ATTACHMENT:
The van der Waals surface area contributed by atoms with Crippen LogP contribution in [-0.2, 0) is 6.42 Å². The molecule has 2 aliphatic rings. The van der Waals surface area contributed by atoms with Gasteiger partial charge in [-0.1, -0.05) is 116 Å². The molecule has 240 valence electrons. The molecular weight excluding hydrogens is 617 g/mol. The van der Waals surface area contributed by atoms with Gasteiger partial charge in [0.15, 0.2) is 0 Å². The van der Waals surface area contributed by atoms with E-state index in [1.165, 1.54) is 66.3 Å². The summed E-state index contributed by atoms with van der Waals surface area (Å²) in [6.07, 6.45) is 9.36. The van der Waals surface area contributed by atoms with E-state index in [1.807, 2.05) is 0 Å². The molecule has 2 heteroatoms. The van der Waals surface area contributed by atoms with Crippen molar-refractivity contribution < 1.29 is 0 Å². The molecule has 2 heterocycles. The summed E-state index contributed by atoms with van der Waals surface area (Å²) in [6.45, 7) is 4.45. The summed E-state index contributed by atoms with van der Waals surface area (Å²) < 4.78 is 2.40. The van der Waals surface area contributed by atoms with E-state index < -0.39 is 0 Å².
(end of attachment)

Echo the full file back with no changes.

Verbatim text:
The van der Waals surface area contributed by atoms with Crippen LogP contribution in [-0.2, 0) is 6.42 Å². The molecule has 2 aliphatic rings. The van der Waals surface area contributed by atoms with Gasteiger partial charge in [-0.1, -0.05) is 116 Å². The molecule has 240 valence electrons. The molecular weight excluding hydrogens is 617 g/mol. The van der Waals surface area contributed by atoms with Gasteiger partial charge in [0.15, 0.2) is 0 Å². The van der Waals surface area contributed by atoms with E-state index in [1.165, 1.54) is 66.3 Å². The summed E-state index contributed by atoms with van der Waals surface area (Å²) in [6.07, 6.45) is 9.36. The van der Waals surface area contributed by atoms with E-state index in [1.807, 2.05) is 0 Å². The molecule has 2 heteroatoms. The van der Waals surface area contributed by atoms with Crippen molar-refractivity contribution < 1.29 is 0 Å². The molecule has 2 heterocycles. The summed E-state index contributed by atoms with van der Waals surface area (Å²) in [6.45, 7) is 4.45. The summed E-state index contributed by atoms with van der Waals surface area (Å²) < 4.78 is 2.40. The van der Waals surface area contributed by atoms with E-state index < -0.39 is 0 Å².